I have a lot of Speech and Debate trophies from high school. They fill up a few big plastic tubs in my parents' basement. They mean a lot to my nerd self and every year or so my folks ask if they can finally toss them out. Every year I just can't bring myself to do it. What do you do with collections with which you can't bear to part?
This is Offbeat Home's archive of Cleaning posts.
Keeping spaces nice and clean.
You know, our grand-parents and great grandparents didn't necessarily have high efficiency washers and dryers. They had time, the sun, the wind, and Borax. So, taking a few pages from their books, I came up with my brilliant new laundry plan that, believe it or not, will only end up costing me $30 a year.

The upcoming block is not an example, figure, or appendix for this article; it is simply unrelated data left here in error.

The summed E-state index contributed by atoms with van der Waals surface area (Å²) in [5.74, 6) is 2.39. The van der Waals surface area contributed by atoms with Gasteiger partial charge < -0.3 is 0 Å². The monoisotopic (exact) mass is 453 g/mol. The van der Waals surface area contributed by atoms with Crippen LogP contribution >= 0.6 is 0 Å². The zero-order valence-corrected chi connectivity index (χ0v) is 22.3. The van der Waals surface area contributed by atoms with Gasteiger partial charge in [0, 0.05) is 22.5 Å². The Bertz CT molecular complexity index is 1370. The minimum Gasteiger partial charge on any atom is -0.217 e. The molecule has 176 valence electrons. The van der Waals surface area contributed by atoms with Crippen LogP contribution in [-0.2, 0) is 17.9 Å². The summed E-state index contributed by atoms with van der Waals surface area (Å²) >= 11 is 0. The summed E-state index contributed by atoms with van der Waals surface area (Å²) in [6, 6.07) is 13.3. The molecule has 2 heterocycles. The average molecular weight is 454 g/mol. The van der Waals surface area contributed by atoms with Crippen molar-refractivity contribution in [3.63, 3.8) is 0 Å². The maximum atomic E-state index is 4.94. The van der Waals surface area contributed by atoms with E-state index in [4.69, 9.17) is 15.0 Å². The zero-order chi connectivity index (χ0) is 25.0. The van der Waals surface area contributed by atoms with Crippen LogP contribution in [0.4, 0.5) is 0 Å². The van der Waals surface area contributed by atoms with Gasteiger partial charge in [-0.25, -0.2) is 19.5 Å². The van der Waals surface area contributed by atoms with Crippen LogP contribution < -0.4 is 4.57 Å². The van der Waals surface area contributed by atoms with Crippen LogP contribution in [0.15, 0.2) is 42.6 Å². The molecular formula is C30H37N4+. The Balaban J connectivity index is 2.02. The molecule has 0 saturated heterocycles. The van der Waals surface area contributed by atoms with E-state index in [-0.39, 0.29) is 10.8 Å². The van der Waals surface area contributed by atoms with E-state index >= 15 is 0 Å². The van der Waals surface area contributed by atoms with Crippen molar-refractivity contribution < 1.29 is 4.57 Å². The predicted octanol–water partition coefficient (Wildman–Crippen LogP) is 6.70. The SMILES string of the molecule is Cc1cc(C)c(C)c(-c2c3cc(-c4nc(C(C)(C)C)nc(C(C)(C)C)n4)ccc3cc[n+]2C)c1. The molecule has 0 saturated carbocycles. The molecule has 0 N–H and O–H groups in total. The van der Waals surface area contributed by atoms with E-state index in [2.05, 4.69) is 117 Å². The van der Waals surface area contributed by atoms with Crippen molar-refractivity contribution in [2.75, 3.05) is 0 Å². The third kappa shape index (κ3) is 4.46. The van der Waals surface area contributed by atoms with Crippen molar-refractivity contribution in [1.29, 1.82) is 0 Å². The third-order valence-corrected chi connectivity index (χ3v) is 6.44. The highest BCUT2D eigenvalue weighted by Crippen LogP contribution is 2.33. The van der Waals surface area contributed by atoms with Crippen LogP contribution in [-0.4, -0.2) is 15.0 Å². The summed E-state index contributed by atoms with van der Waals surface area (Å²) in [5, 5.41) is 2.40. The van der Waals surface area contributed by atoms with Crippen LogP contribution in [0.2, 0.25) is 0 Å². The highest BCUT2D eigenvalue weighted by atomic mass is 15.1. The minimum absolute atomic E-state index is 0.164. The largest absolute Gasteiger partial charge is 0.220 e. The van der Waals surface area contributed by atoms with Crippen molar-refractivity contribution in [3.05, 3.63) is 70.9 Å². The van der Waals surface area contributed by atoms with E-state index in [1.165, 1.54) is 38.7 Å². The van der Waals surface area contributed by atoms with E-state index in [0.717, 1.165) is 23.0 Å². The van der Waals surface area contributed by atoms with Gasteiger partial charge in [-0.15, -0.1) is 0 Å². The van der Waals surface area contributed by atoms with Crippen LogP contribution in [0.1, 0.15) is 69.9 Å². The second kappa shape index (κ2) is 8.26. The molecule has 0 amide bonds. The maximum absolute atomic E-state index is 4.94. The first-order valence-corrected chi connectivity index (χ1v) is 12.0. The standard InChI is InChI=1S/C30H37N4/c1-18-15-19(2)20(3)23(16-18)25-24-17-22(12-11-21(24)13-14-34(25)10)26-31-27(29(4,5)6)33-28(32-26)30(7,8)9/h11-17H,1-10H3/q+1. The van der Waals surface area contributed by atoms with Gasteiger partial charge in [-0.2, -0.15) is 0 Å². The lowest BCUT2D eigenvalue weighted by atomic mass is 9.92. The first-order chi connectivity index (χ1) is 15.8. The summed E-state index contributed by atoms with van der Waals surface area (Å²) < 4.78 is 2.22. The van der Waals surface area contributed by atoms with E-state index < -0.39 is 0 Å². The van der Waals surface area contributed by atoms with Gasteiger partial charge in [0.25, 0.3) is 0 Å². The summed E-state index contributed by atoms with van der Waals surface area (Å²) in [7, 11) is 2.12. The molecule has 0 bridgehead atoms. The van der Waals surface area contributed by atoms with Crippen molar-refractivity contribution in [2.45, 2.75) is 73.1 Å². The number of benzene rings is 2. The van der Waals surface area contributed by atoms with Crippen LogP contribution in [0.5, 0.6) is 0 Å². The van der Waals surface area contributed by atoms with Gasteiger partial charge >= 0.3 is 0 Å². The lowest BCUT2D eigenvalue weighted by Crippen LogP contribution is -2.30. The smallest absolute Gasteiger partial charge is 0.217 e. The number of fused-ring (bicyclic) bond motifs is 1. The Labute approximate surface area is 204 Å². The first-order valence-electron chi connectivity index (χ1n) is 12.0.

Sure I could clean, but who wants to clean when you could be CRAFTING instead? Of course, if I never clean, I never get to do anything fun. To prevent the twitchy-eyed need-to-clean monster from taking over my crafting time, I developed these habits to trick my mind into thinking it's not really cleaning.
I seem to have run into an obstacle in my marriage, regarding recycling. My husband seems to be under the impression that it takes more energy to recycle a bottle, or can, or cardboard box, than it does to simply toss it in the garbage — and therefore, is not worth recycling, because it's creating more pollution than just tossing it.
So, I have some questions…
Restoring old stereoware is my new habit — but I often get stuck on the plastic knobs, some of which have gotten gnarly and faded. I'm here to find out what my options are to save these little doodads.
We've talked about all sorts of eco-friendly home hacks, but let's try the final frontier of reusable toiletries: FAMILY CLOTH. The concept is pretty straight-forward: rather than wipe your butt with paper that you then wad up and flush into the septic system, you use small squares of soft fabric that you then wash and reuse.
No more toilet paper, ever. Wait, EVER!?